Harris makes for a charming, determined hero, who gets to play around with his character who because he’s a stowaway aboard the liner, is forced to disguise himself first as a too-tall sailor and later as Public Enemy Number #1, Snake Eyes Johnson, complete with the hardcore accent and flashy gangster moves. Florence endows Hope with welcome grit and determination, torn between fulfilling her family’s desires and her love for Billy, while equally unwilling to put up with some of Billy’s nonsense as he relishes his new role as the official on board celebrity, subject to fawning adoration from the young women passengers.
“Anything Goes” might also sum up, in a way, Goldstein’s approach to mining the humor in the musical. He relies on the versatile Stephen DeRosa for much of that, affording him plentiful opportunities to engage in slapstick behavior or utter punch lines in any number of languages in his role as Moonface Martin, the luckless Public Enemy #13. DeRosa enlivens any scene he happens to be in, even those in which Goldstein has him merely crossing the stage. As the evening progresses, DeRosa has the audience eating out of his hands, even when he engages in that currently audience-pleasing trope of trying to “unexpectedly” break up a fellow actor in the middle of a scene. I doubt if a director like Goldstein would really permit such unscripted behavior, particularly on opening night, just as director Alex Timbers certainly didn’t plan the spontaneous breaking up scene in the current off-Broadway revival of “The Robber Bridegroom” which remarkably happens every night.
Other comic highlights are provided by Benjamin Howes as the haplessly effete Lord Evelyn Oakleigh, the befuddled British industrialist that Hope is supposed to marry. Thanks to Howes, Evelyn is a comic figure hard to resist, as he delights in discovering American colloquialisms and tries to use them in sentences to rather amusing effect, or falling prey to Billy’s detailed descriptions of bizarre menu items designed to worsen Evelyn’s seasickness. Howes manages to project his character’s rather innocent delight in learning how to let loose and even discovering that he may have the luck to fall in love at first sight for the second time in his life.
As DeRosa pulls all the tricks of a classic second banana, he’s joined by the aforementioned Davar employs her best nasal twang as the smartly dim-witted moll, Erma, making goo-goo eyes at the sailors or at one point crawling over their prone bodies. Denise Lute has some great moments of haute attitude as Hope’s mother, Evangeline Harcourt, complete with her ever-present pomeranian, Cheeky, played by one of local animal trainer Bill Berloni’s rescues, Trixie (who gets her own substantial program profile). Kingsley Leggs can be appropriately pompous and authoritative as Billy’s boss, Elisha J. Whitney, the subject of much abuse from DeRosa once Whitney’s glasses go missing. Patrick Richwood also offers some valuable comic support as the tight-lipped, eye-rolling purser.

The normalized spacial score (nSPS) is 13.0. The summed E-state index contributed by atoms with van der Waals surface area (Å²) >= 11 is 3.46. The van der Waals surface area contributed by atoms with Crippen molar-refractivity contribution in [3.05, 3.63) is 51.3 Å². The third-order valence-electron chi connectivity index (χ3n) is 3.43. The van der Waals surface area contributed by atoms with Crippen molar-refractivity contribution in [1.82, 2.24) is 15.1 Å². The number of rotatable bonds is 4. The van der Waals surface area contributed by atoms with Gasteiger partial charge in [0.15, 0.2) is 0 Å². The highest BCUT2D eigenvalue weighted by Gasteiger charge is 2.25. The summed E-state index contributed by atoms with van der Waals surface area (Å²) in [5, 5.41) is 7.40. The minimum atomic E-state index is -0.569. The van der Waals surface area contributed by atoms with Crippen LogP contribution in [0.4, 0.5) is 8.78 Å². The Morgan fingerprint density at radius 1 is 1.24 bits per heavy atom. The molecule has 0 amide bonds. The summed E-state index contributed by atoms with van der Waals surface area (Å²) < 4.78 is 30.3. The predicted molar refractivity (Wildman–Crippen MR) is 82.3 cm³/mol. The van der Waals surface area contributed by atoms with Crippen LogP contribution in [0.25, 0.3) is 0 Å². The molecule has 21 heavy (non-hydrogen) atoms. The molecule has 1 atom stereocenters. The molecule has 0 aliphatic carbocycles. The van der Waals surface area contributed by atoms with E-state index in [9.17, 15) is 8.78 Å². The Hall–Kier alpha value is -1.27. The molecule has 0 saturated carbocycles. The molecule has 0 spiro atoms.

Having the two decks serve as the main set for the production serves the plot well, with bulwarks conveniently opening on either side of the stage to serve as staterooms and just the barest of elements to suggest other locations, such as the brig or the vessel’s nightclub. Designer Chin has left plenty of room for Barclay’s dancers, who really only number 10 in total, but with their frequent costume changes and assuming other parts (sailors, passengers, back up dancers), it seems like she’s been deploying an entire army all evening. Ilona Somogyi’s elegant costumes have that shimmering 30’s feel, whether they be evening gowns, formal tuxedos, compact showgirl costumes, officer outfits or those bright blue sailor suits that prove to be very flexible. Everyone is well lit by Brian Tovar who assures that the night scenes on the vacated decks can be as appropriately romantic as possible.
Of course, the limitations of the tiny Goodspeed stage keep this “Anything Goes” from being as splashy as the most recent Broadway revivals, but this production makes up for that in the vocal power and foot action of the cast and in the on-the-sport performances of each of the principals. And the three leads, Scott, Harris and DeRosa, assure that everything about the evening is nothing less than “De-Lovely.”
“Anything Goes” runs through June 18 at the Goodspeed Opera House in East Haddam. An extra matinee performance has been added due to popular demand on Tuesday, June 7 at 2 p.m. For a complete schedule and to order tickets, contact the Goodspeed Box Office at 860.873.8668 or visit the theatre’s website at www.goodspeed.org.